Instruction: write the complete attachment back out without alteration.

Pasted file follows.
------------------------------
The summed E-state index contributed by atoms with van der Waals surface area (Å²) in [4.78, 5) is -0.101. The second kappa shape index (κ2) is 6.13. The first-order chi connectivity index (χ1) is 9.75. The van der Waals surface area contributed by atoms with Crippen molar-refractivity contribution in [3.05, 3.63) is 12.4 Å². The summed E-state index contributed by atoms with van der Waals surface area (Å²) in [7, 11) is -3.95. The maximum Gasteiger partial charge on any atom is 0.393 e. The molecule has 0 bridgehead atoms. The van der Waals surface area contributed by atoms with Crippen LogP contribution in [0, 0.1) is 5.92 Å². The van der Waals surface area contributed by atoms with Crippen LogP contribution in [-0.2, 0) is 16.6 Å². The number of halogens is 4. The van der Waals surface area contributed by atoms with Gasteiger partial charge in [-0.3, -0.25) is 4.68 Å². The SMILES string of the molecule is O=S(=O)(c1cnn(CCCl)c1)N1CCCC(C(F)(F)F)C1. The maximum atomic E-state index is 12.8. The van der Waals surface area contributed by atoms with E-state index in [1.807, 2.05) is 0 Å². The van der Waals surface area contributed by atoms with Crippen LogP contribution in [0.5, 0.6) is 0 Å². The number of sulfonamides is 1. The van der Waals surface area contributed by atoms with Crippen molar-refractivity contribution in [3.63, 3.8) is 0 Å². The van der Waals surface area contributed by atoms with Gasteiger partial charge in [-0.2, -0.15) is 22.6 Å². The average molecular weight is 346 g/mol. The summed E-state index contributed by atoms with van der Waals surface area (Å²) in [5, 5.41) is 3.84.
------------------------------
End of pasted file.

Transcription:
The summed E-state index contributed by atoms with van der Waals surface area (Å²) in [4.78, 5) is -0.101. The second kappa shape index (κ2) is 6.13. The first-order chi connectivity index (χ1) is 9.75. The van der Waals surface area contributed by atoms with Crippen molar-refractivity contribution in [3.05, 3.63) is 12.4 Å². The summed E-state index contributed by atoms with van der Waals surface area (Å²) in [7, 11) is -3.95. The maximum Gasteiger partial charge on any atom is 0.393 e. The molecule has 0 bridgehead atoms. The van der Waals surface area contributed by atoms with Crippen LogP contribution in [0, 0.1) is 5.92 Å². The van der Waals surface area contributed by atoms with Crippen LogP contribution in [-0.2, 0) is 16.6 Å². The number of halogens is 4. The van der Waals surface area contributed by atoms with Gasteiger partial charge in [-0.3, -0.25) is 4.68 Å². The SMILES string of the molecule is O=S(=O)(c1cnn(CCCl)c1)N1CCCC(C(F)(F)F)C1. The maximum atomic E-state index is 12.8. The van der Waals surface area contributed by atoms with E-state index in [1.807, 2.05) is 0 Å². The van der Waals surface area contributed by atoms with Crippen LogP contribution in [0.5, 0.6) is 0 Å². The number of sulfonamides is 1. The van der Waals surface area contributed by atoms with Crippen molar-refractivity contribution in [3.63, 3.8) is 0 Å². The van der Waals surface area contributed by atoms with Gasteiger partial charge in [-0.2, -0.15) is 22.6 Å². The average molecular weight is 346 g/mol. The summed E-state index contributed by atoms with van der Waals surface area (Å²) in [5, 5.41) is 3.84.